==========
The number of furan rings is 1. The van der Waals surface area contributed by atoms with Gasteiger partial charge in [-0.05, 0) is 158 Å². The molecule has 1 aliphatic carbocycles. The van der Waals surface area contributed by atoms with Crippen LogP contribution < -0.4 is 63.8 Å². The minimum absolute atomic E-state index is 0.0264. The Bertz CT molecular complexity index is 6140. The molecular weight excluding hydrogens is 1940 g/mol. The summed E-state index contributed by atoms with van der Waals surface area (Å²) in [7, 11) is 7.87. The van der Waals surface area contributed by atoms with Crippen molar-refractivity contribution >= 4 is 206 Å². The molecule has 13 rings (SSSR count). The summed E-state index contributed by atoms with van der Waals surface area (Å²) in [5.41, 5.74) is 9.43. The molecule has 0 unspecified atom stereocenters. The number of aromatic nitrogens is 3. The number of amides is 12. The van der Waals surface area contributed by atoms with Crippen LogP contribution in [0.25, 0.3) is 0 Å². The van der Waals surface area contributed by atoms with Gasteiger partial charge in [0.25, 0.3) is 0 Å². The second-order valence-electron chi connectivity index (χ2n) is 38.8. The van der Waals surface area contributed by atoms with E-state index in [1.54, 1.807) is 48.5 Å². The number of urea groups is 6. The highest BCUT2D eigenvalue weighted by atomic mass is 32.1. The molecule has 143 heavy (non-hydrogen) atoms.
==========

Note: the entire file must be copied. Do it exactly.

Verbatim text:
The number of furan rings is 1. The van der Waals surface area contributed by atoms with Gasteiger partial charge in [-0.05, 0) is 158 Å². The molecule has 1 aliphatic carbocycles. The van der Waals surface area contributed by atoms with Crippen LogP contribution < -0.4 is 63.8 Å². The minimum absolute atomic E-state index is 0.0264. The Bertz CT molecular complexity index is 6140. The molecular weight excluding hydrogens is 1940 g/mol. The summed E-state index contributed by atoms with van der Waals surface area (Å²) in [7, 11) is 7.87. The van der Waals surface area contributed by atoms with Crippen molar-refractivity contribution >= 4 is 206 Å². The molecule has 13 rings (SSSR count). The summed E-state index contributed by atoms with van der Waals surface area (Å²) in [5.41, 5.74) is 9.43. The molecule has 0 unspecified atom stereocenters. The number of aromatic nitrogens is 3. The number of amides is 12. The van der Waals surface area contributed by atoms with Crippen LogP contribution in [0.25, 0.3) is 0 Å². The van der Waals surface area contributed by atoms with Gasteiger partial charge in [0.25, 0.3) is 0 Å². The second-order valence-electron chi connectivity index (χ2n) is 38.8. The van der Waals surface area contributed by atoms with E-state index in [1.54, 1.807) is 48.5 Å². The number of urea groups is 6. The highest BCUT2D eigenvalue weighted by atomic mass is 32.1. The molecule has 143 heavy (non-hydrogen) atoms.